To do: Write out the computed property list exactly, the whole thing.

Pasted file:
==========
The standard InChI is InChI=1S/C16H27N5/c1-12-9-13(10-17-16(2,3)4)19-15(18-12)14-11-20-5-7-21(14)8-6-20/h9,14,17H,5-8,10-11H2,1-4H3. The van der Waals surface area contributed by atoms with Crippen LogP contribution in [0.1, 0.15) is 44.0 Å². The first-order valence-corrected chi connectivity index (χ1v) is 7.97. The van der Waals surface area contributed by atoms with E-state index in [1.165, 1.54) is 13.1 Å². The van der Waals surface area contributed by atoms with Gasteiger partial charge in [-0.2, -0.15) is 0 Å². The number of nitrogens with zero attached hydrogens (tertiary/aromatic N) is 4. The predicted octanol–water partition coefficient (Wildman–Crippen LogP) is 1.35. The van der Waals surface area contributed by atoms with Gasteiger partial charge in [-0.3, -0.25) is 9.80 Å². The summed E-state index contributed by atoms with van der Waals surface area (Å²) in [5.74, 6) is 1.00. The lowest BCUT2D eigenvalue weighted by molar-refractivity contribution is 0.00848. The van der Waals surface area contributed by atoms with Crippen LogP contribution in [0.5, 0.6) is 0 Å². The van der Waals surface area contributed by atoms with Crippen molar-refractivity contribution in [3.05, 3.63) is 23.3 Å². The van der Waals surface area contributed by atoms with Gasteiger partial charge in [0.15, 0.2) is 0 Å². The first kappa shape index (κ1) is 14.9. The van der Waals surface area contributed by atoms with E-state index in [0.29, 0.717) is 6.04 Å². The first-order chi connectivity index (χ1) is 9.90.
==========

The standard InChI is InChI=1S/C16H27N5/c1-12-9-13(10-17-16(2,3)4)19-15(18-12)14-11-20-5-7-21(14)8-6-20/h9,14,17H,5-8,10-11H2,1-4H3. The van der Waals surface area contributed by atoms with Crippen LogP contribution in [0.1, 0.15) is 44.0 Å². The first-order valence-corrected chi connectivity index (χ1v) is 7.97. The van der Waals surface area contributed by atoms with E-state index in [1.165, 1.54) is 13.1 Å². The van der Waals surface area contributed by atoms with Gasteiger partial charge in [-0.2, -0.15) is 0 Å². The number of nitrogens with zero attached hydrogens (tertiary/aromatic N) is 4. The predicted octanol–water partition coefficient (Wildman–Crippen LogP) is 1.35. The van der Waals surface area contributed by atoms with Gasteiger partial charge in [-0.3, -0.25) is 9.80 Å². The summed E-state index contributed by atoms with van der Waals surface area (Å²) in [5.74, 6) is 1.00. The lowest BCUT2D eigenvalue weighted by molar-refractivity contribution is 0.00848. The van der Waals surface area contributed by atoms with Crippen LogP contribution in [0.5, 0.6) is 0 Å². The van der Waals surface area contributed by atoms with Crippen molar-refractivity contribution in [3.05, 3.63) is 23.3 Å². The van der Waals surface area contributed by atoms with Gasteiger partial charge in [0.15, 0.2) is 0 Å². The first kappa shape index (κ1) is 14.9. The van der Waals surface area contributed by atoms with E-state index in [0.29, 0.717) is 6.04 Å². The first-order chi connectivity index (χ1) is 9.90.